Terceira Island, Azores

Terceira Island: Journey through a Unique Archipelago of the Azores

It was called the Island of Jesus Christ and has radiated, for a long time, the cult of the Holy Spirit. It houses Angra do Heroísmo, the oldest and most splendid city in the archipelago. These are just two examples. The attributes that make Terceira island unique are endless.
Flores Island, Azores

The Atlantic ends of the Azores and Portugal

Where, to the west, even on the map the Americas appear remote, the Ilha das Flores is home to the ultimate Azorean idyllic-dramatic domain and almost four thousand Florians surrendered to the dazzling end-of-the-world that welcomed them.
Pico Island, Azores

Pico Island: the Azores Volcano with the Atlantic at its Feet

By a mere volcanic whim, the youngest Azorean patch projects itself into the rock and lava apogee of Portuguese territory. The island of Pico is home to its highest and sharpest mountain. But not only. It is a testament to the resilience and ingenuity of the Azoreans who tamed this stunning island and surrounding ocean.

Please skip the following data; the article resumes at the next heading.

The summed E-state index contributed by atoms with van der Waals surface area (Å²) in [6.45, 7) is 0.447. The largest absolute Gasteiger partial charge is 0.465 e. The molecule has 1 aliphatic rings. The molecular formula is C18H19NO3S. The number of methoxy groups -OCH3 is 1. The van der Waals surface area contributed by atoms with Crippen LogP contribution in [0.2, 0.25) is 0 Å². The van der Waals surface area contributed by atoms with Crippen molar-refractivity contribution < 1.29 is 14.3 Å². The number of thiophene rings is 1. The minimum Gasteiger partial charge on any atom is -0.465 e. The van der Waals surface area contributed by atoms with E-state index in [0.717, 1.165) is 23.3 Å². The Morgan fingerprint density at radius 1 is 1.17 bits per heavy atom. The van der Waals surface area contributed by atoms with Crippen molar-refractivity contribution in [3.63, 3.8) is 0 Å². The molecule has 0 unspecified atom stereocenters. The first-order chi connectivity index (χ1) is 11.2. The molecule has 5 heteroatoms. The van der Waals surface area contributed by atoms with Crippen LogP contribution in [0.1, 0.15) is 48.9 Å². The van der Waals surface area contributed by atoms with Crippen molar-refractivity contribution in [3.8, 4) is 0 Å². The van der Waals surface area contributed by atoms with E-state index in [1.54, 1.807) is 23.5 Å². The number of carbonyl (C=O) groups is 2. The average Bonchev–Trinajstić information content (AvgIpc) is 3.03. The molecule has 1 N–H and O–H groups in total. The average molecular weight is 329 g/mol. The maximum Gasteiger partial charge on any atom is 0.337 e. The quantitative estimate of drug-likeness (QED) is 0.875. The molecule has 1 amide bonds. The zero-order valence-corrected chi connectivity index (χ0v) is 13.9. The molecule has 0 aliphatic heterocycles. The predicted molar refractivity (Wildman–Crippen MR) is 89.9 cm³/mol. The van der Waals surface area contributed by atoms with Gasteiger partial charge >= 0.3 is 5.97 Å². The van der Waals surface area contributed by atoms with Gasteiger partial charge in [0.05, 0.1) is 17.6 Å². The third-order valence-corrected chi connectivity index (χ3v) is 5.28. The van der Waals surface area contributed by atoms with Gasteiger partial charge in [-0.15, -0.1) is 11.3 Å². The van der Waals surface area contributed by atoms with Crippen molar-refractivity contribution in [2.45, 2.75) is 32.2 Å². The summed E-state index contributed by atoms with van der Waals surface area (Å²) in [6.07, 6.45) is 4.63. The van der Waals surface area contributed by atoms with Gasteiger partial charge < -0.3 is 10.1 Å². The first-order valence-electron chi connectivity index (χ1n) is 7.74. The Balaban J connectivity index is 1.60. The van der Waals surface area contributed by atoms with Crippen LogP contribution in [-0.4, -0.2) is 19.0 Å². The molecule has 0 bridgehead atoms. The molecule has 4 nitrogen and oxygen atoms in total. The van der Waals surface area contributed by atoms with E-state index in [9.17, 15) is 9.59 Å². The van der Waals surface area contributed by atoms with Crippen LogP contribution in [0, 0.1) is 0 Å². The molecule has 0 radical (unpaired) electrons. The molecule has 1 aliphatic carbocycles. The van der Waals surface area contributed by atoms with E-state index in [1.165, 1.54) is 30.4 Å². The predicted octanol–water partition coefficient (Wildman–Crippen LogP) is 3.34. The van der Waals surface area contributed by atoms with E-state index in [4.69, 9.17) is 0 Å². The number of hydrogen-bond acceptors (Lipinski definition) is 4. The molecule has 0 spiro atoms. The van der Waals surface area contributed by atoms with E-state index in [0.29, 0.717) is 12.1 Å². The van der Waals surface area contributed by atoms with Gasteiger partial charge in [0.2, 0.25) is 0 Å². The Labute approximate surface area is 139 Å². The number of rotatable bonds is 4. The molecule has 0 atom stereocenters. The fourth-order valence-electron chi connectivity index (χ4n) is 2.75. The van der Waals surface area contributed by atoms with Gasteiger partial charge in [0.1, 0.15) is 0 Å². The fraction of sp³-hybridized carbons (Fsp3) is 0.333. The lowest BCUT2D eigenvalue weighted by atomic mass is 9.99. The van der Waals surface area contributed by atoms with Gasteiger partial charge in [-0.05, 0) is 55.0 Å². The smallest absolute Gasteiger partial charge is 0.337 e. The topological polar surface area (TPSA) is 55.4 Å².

Santa Maria, Azores

Santa Maria: the Azores Mother Island

It was the first in the archipelago to emerge from the bottom of the sea, the first to be discovered, the first and only to receive Cristovão Colombo and a Concorde. These are some of the attributes that make Santa Maria special. When we visit it, we find many more.
Campos do GerêsTerras de Bouro, Portugal

Through the Campos do Gerês and the Terras de Bouro